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Is there some defined behaviour for segmentation faults which happen within segmentation falut handler under Linux? Will be there another call to the same handler? If so, on all platforms, is it defined and so on. Thank you.

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Calling the same handler again could lead to endless recursion, I doubt that this is the defined behavior on any platform. –  scai Aug 13 '12 at 14:14
    
Well, on that link is told about fixing the problem which caused the segmentation fould, but not about segmentation fault within segmentation fault handler itself. –  Slav Aug 13 '12 at 14:16
    
Probably infinite recursion. I don't thnk that it's a good idea to be writ ing a segfault handler anyway. If your application segfaults, you probably want to terminate. I you using the segfault hander for anything but crucial application cleanup or debugging, you probably shouldn't be using it. –  Linuxios Aug 13 '12 at 14:16
    
@scai, commentary was dramatically changed. –  Slav Aug 13 '12 at 14:17
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@Slav: Yeah. But this is an interesting question, and I'm interested to see if someone can come up with something definitive. –  Linuxios Aug 13 '12 at 14:19

2 Answers 2

From C-11 standard, 7.14.1.1,

When a signal occurs and func points to a function, it is implementation-defined whether the equivalent of signal(sig, SIG_DFL); is executed or the implementation prevents some implementation-defined set of signals (at least including sig) from occurring until the current signal handling has completed;

So Standard says that it is implementation defined whether it allows for recursive calls of the same signal handler. So I would conclude that the behaviour is defined but is implementation defined!

But its a total mess if a segfault handler is itself segfaulting :)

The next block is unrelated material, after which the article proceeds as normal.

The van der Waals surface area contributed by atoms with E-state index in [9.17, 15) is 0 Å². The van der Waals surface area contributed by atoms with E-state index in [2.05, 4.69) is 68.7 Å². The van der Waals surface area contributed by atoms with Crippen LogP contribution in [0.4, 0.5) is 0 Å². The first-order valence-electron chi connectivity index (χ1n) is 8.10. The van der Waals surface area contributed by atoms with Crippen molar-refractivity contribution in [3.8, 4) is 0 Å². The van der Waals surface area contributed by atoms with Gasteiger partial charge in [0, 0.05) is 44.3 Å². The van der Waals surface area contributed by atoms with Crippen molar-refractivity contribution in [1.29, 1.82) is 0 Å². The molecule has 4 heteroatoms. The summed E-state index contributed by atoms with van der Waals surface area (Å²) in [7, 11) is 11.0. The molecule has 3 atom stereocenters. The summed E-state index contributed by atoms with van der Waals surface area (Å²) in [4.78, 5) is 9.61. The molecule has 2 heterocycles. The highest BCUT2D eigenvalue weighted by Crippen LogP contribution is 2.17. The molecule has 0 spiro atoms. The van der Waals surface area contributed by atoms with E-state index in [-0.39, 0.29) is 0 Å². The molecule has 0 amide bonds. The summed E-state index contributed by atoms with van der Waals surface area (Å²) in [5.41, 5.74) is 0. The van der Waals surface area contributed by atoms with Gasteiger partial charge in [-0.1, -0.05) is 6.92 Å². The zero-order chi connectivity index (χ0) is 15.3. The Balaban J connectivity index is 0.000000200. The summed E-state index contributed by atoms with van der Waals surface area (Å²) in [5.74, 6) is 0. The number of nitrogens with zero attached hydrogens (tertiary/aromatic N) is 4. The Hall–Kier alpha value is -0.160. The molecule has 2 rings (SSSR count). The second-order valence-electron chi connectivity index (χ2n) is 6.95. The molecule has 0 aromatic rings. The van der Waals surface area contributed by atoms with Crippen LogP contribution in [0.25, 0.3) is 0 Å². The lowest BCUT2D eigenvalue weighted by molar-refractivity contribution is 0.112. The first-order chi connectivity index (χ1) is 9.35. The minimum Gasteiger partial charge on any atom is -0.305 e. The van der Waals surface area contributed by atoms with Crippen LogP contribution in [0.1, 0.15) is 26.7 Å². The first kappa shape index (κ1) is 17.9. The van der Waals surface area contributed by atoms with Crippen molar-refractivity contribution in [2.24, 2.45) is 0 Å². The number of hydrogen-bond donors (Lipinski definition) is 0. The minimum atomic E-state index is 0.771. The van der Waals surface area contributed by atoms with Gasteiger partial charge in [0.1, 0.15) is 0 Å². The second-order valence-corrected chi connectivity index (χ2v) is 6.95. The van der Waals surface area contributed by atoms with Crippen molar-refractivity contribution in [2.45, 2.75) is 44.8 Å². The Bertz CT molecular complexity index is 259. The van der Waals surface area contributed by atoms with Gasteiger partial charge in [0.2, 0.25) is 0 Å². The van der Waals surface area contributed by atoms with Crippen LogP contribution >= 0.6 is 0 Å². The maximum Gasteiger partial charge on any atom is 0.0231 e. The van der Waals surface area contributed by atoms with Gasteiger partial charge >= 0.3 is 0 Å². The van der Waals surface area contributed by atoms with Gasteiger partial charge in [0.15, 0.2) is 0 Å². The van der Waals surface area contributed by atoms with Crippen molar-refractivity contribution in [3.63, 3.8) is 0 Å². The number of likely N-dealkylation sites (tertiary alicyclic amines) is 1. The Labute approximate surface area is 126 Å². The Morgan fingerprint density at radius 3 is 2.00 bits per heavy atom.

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But all that means is that POSIX holds the answer, not the C standard. –  Linuxios Aug 13 '12 at 14:36

Than answer depends on how you installed your signal handler. If you installed your signal handler using the deprecated signal() call, then it will either reset the signal handler to the default handler or block the signal being handled before calling your signal handler. If it blocked the signal, it will unblock it after your signal handler returns.

If you use sigaction(), you have control over which signals get blocked while your signal handler is being called. If you so specify, it is possible to cause infinite recursion.

It is possible to implement a safe wrapper around sigaction() that has an API similar to signal():

sighandler_t safe_signal (int sig, sighandler_t h) {
    struct sigaction sa;
    struct sigaction osa;
    sa.sa_handler = h;
    sigemptyset(&sa.sa_mask);
    sa.sa_flags = 0;
    if (sigaction(sig, &sa, &osa) < 0) {
        return SIG_ERR;
    }
    return osa.sa_handler;
}

This blocks all signals for the duration of the signal handler call, which gets restored after the signal handler returns.

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